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AIDS. 2018 Dec 21. doi: 10.1097/QAD.0000000000002124. [Epub ahead of print]

RAPID ART: High virologic suppression rates with immediate ART initiation in a vulnerable urban clinic population.

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Division of HIV, Infectious Diseases and Global Medicine, University of California, San Francisco (UCSF), San Francisco, CA.
Department of Epidemiology and Biostatistics, University of California, San Francisco (UCSF), San Francisco, CA.
San Francisco Department of Public Health, San Francisco, CA.



Little is known about long-term viral suppression (VS) rates for patients who start ART soon after diagnosis. We describe virologic outcomes from the San Francisco-based Ward 86 RAPID-ART program.


Retrospective review of clinic-based cohort METHODS:: IN 2013, Ward 86 adopted immediate ART at the first visit after HIV diagnosis. Patients were referred from testing sites, offered same-or next-day intakes, and received multidisciplinary evaluation, support, and insurance enrollment/optimization. Patients were provided ART starter packs and close follow-up. Demographics and labs were extracted from medical records. Subsequent viral loads (VLs) were obtained from public health surveillance data. Kaplan-Meier curves summarized distribution of times to 1st VS; VS rates at last VL recorded were calculated.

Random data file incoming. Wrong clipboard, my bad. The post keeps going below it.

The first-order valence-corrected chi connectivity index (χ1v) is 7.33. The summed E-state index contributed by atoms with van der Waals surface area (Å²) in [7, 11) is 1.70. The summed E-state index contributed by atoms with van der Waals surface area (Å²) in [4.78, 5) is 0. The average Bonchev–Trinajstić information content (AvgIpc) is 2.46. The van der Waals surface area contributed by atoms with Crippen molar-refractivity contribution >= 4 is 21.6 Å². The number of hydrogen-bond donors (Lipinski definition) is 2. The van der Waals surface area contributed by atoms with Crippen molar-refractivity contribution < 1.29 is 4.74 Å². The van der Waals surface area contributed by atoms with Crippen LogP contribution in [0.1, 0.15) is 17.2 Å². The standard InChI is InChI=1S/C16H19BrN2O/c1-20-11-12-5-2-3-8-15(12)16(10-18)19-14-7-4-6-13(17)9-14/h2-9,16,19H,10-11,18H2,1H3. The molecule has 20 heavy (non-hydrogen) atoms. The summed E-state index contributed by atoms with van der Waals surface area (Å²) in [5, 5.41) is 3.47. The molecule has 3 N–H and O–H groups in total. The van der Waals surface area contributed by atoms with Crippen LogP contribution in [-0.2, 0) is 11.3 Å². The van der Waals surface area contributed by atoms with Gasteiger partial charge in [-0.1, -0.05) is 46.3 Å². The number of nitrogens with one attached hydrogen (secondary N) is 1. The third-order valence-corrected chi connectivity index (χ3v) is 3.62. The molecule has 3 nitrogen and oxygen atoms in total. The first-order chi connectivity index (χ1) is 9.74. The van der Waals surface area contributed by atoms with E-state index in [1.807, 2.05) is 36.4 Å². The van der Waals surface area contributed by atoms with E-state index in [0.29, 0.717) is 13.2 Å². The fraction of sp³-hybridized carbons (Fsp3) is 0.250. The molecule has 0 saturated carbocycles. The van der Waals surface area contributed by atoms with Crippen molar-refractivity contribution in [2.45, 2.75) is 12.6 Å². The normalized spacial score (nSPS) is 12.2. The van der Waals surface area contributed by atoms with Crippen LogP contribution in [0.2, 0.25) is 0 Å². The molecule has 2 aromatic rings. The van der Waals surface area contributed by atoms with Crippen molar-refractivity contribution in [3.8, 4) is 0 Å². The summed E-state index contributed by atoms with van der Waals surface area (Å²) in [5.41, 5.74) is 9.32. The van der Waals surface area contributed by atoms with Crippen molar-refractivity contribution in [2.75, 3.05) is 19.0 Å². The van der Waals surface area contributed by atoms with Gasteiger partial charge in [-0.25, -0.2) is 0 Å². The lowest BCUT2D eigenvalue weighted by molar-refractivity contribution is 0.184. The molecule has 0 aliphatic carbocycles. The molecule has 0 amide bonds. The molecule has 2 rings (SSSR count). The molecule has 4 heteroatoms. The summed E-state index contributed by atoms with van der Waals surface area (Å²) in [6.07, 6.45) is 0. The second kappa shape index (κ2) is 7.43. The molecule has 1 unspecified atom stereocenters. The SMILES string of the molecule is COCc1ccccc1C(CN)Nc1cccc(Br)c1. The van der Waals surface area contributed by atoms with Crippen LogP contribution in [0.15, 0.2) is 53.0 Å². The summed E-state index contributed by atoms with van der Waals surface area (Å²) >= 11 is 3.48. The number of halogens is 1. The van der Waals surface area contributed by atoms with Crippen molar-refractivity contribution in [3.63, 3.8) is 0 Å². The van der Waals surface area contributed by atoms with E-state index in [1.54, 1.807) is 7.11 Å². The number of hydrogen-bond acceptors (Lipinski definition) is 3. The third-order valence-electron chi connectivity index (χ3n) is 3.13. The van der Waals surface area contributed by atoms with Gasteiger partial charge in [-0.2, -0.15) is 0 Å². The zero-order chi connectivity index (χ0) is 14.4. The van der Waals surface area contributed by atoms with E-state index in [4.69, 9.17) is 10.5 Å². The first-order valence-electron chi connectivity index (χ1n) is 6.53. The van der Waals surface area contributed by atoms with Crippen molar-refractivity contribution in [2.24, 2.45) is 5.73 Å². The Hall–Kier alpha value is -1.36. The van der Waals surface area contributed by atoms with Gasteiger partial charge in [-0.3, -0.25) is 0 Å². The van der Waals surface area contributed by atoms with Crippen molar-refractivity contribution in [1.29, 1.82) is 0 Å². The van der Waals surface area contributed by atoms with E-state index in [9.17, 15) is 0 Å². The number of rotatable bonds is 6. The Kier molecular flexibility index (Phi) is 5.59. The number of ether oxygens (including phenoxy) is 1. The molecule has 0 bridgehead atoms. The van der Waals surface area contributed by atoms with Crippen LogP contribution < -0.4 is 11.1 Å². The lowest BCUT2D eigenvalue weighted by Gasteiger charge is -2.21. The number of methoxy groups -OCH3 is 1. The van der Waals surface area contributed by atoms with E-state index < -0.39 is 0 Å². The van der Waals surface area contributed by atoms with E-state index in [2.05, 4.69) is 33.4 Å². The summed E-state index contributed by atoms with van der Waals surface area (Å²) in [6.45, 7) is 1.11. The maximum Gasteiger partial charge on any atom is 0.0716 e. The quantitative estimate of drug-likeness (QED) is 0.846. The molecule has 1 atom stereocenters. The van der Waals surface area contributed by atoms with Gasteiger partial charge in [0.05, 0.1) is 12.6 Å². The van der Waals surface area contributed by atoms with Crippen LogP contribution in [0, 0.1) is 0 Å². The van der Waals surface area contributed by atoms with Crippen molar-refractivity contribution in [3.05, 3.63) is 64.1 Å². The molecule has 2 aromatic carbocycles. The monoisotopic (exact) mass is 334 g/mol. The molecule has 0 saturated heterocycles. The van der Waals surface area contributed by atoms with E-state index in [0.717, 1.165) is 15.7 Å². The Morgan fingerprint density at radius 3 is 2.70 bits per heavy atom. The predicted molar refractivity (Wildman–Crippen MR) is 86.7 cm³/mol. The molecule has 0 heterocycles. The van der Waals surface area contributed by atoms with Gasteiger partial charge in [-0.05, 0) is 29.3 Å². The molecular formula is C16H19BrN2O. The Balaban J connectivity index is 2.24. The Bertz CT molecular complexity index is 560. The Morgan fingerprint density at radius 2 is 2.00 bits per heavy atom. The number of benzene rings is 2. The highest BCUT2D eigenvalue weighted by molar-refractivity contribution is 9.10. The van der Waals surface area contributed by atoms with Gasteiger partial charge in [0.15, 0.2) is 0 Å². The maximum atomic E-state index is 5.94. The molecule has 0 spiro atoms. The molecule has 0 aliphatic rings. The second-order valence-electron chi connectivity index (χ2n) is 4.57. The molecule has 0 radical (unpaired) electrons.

Of 225 patients referred to RAPID-ART from 2013-17, 216 (96%) were started on immediate-ART: median age 30; 7.9% women; 11.6% African-American, 26.9% Hispanic, 36.6% white; 51.4% with substance use; 48.1% with mental health diagnoses; 30.6% unstably housed; baseline median CD4 441; median VL 37,011. By 1 year after intake, 95.8% achieved VS to <200 at least once. Over a median follow-up time of 1.09 years (0-3.92), 14.7% of patients had viral rebound, but most (78%) resuppressed. VS rates were 92.1% at last recorded VL.


In an urban clinic with high rates of mental illness, substance use and housing instability, immediate ART provided through a RAPID program resulted in VS at last VL measurement for >90% of patients over a median of 1.09 years. Rapid ART for vulnerable populations is acceptable, feasible, and successful with multidisciplinary care and municipal support.

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